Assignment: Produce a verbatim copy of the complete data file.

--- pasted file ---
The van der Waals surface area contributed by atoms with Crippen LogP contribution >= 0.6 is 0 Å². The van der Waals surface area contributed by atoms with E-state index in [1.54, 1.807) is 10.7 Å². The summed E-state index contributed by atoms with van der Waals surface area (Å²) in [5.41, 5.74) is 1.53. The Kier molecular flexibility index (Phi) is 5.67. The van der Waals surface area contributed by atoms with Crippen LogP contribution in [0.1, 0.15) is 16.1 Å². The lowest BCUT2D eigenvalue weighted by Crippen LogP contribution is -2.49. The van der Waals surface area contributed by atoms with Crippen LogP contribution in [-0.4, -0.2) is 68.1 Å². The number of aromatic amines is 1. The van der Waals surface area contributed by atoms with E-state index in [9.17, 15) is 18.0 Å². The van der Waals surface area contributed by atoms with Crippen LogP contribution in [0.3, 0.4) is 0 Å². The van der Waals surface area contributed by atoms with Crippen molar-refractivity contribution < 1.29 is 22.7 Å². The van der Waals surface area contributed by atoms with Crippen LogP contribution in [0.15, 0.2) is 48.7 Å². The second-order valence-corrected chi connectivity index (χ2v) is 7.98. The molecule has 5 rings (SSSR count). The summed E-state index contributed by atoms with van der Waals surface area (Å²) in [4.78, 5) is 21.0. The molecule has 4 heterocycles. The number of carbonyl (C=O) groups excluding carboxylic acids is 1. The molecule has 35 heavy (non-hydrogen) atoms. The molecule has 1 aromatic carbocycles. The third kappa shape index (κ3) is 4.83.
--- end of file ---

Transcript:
The van der Waals surface area contributed by atoms with Crippen LogP contribution >= 0.6 is 0 Å². The van der Waals surface area contributed by atoms with E-state index in [1.54, 1.807) is 10.7 Å². The summed E-state index contributed by atoms with van der Waals surface area (Å²) in [5.41, 5.74) is 1.53. The Kier molecular flexibility index (Phi) is 5.67. The van der Waals surface area contributed by atoms with Crippen LogP contribution in [0.1, 0.15) is 16.1 Å². The lowest BCUT2D eigenvalue weighted by Crippen LogP contribution is -2.49. The van der Waals surface area contributed by atoms with Crippen LogP contribution in [-0.4, -0.2) is 68.1 Å². The number of aromatic amines is 1. The van der Waals surface area contributed by atoms with E-state index in [9.17, 15) is 18.0 Å². The van der Waals surface area contributed by atoms with Crippen LogP contribution in [0.3, 0.4) is 0 Å². The van der Waals surface area contributed by atoms with Crippen molar-refractivity contribution < 1.29 is 22.7 Å². The van der Waals surface area contributed by atoms with Crippen LogP contribution in [0.15, 0.2) is 48.7 Å². The second-order valence-corrected chi connectivity index (χ2v) is 7.98. The molecule has 5 rings (SSSR count). The summed E-state index contributed by atoms with van der Waals surface area (Å²) in [4.78, 5) is 21.0. The molecule has 4 heterocycles. The number of carbonyl (C=O) groups excluding carboxylic acids is 1. The molecule has 35 heavy (non-hydrogen) atoms. The molecule has 1 aromatic carbocycles. The third kappa shape index (κ3) is 4.83.